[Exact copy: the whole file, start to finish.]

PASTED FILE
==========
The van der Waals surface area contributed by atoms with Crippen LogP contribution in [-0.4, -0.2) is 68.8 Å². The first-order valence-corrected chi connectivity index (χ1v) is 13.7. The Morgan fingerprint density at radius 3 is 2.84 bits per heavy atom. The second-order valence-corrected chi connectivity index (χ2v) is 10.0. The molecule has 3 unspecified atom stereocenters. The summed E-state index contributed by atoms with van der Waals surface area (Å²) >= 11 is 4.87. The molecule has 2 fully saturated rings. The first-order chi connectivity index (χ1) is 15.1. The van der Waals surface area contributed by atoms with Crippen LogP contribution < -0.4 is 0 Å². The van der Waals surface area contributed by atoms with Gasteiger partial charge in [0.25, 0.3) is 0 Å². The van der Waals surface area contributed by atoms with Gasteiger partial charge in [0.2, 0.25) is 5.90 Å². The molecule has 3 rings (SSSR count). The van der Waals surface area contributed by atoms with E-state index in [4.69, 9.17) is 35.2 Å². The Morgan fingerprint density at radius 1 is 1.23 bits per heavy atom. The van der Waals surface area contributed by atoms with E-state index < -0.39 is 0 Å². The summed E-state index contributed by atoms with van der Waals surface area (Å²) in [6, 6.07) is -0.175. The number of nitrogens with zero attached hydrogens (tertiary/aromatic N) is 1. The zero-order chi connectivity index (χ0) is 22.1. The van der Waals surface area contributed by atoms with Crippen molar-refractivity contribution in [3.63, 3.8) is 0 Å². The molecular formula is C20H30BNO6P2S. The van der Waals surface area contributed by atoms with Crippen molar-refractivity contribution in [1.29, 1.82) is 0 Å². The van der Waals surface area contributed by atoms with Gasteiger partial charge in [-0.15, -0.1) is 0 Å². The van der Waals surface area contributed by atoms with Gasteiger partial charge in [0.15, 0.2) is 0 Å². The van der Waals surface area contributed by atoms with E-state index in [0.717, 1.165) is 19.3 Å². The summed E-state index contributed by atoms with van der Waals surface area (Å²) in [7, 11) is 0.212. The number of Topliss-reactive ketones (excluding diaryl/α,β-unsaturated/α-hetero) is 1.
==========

The van der Waals surface area contributed by atoms with Crippen LogP contribution in [-0.4, -0.2) is 68.8 Å². The first-order valence-corrected chi connectivity index (χ1v) is 13.7. The Morgan fingerprint density at radius 3 is 2.84 bits per heavy atom. The second-order valence-corrected chi connectivity index (χ2v) is 10.0. The molecule has 3 unspecified atom stereocenters. The summed E-state index contributed by atoms with van der Waals surface area (Å²) >= 11 is 4.87. The molecule has 2 fully saturated rings. The first-order chi connectivity index (χ1) is 15.1. The van der Waals surface area contributed by atoms with Crippen LogP contribution < -0.4 is 0 Å². The van der Waals surface area contributed by atoms with Gasteiger partial charge in [0.25, 0.3) is 0 Å². The van der Waals surface area contributed by atoms with Gasteiger partial charge in [0.2, 0.25) is 5.90 Å². The molecule has 3 rings (SSSR count). The van der Waals surface area contributed by atoms with E-state index in [4.69, 9.17) is 35.2 Å². The Morgan fingerprint density at radius 1 is 1.23 bits per heavy atom. The van der Waals surface area contributed by atoms with E-state index < -0.39 is 0 Å². The summed E-state index contributed by atoms with van der Waals surface area (Å²) in [6, 6.07) is -0.175. The number of nitrogens with zero attached hydrogens (tertiary/aromatic N) is 1. The zero-order chi connectivity index (χ0) is 22.1. The van der Waals surface area contributed by atoms with Crippen molar-refractivity contribution in [3.63, 3.8) is 0 Å². The molecular formula is C20H30BNO6P2S. The van der Waals surface area contributed by atoms with Crippen molar-refractivity contribution in [1.29, 1.82) is 0 Å². The van der Waals surface area contributed by atoms with Gasteiger partial charge in [-0.15, -0.1) is 0 Å². The van der Waals surface area contributed by atoms with Gasteiger partial charge in [0.15, 0.2) is 0 Å². The van der Waals surface area contributed by atoms with E-state index in [0.717, 1.165) is 19.3 Å². The summed E-state index contributed by atoms with van der Waals surface area (Å²) in [7, 11) is 0.212. The number of Topliss-reactive ketones (excluding diaryl/α,β-unsaturated/α-hetero) is 1.